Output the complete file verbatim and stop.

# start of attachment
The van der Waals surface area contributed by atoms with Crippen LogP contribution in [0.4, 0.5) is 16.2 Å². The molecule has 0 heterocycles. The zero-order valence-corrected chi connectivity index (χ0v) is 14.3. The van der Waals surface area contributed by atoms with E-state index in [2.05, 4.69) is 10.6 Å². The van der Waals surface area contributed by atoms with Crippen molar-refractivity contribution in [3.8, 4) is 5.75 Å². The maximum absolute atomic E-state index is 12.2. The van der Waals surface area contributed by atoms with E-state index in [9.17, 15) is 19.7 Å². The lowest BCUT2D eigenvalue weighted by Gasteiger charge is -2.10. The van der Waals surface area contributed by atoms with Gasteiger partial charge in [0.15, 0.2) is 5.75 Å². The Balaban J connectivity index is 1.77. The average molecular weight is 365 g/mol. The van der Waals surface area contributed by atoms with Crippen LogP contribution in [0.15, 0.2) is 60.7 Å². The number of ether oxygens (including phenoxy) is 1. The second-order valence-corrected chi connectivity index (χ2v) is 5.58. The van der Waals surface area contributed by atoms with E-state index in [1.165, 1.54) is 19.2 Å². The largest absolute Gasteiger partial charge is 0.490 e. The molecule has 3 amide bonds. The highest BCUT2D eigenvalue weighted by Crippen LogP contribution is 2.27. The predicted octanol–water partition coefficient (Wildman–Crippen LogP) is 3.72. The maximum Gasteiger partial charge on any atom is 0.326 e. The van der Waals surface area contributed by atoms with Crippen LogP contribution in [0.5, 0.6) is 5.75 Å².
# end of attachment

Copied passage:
The van der Waals surface area contributed by atoms with Crippen LogP contribution in [0.4, 0.5) is 16.2 Å². The molecule has 0 heterocycles. The zero-order valence-corrected chi connectivity index (χ0v) is 14.3. The van der Waals surface area contributed by atoms with E-state index in [2.05, 4.69) is 10.6 Å². The van der Waals surface area contributed by atoms with Crippen molar-refractivity contribution in [3.8, 4) is 5.75 Å². The maximum absolute atomic E-state index is 12.2. The van der Waals surface area contributed by atoms with E-state index in [9.17, 15) is 19.7 Å². The lowest BCUT2D eigenvalue weighted by Gasteiger charge is -2.10. The van der Waals surface area contributed by atoms with Gasteiger partial charge in [0.15, 0.2) is 5.75 Å². The Balaban J connectivity index is 1.77. The average molecular weight is 365 g/mol. The van der Waals surface area contributed by atoms with Crippen LogP contribution in [0.15, 0.2) is 60.7 Å². The number of ether oxygens (including phenoxy) is 1. The second-order valence-corrected chi connectivity index (χ2v) is 5.58. The van der Waals surface area contributed by atoms with E-state index in [1.165, 1.54) is 19.2 Å². The largest absolute Gasteiger partial charge is 0.490 e. The molecule has 3 amide bonds. The highest BCUT2D eigenvalue weighted by Crippen LogP contribution is 2.27. The predicted octanol–water partition coefficient (Wildman–Crippen LogP) is 3.72. The maximum Gasteiger partial charge on any atom is 0.326 e. The van der Waals surface area contributed by atoms with Crippen LogP contribution in [0.5, 0.6) is 5.75 Å².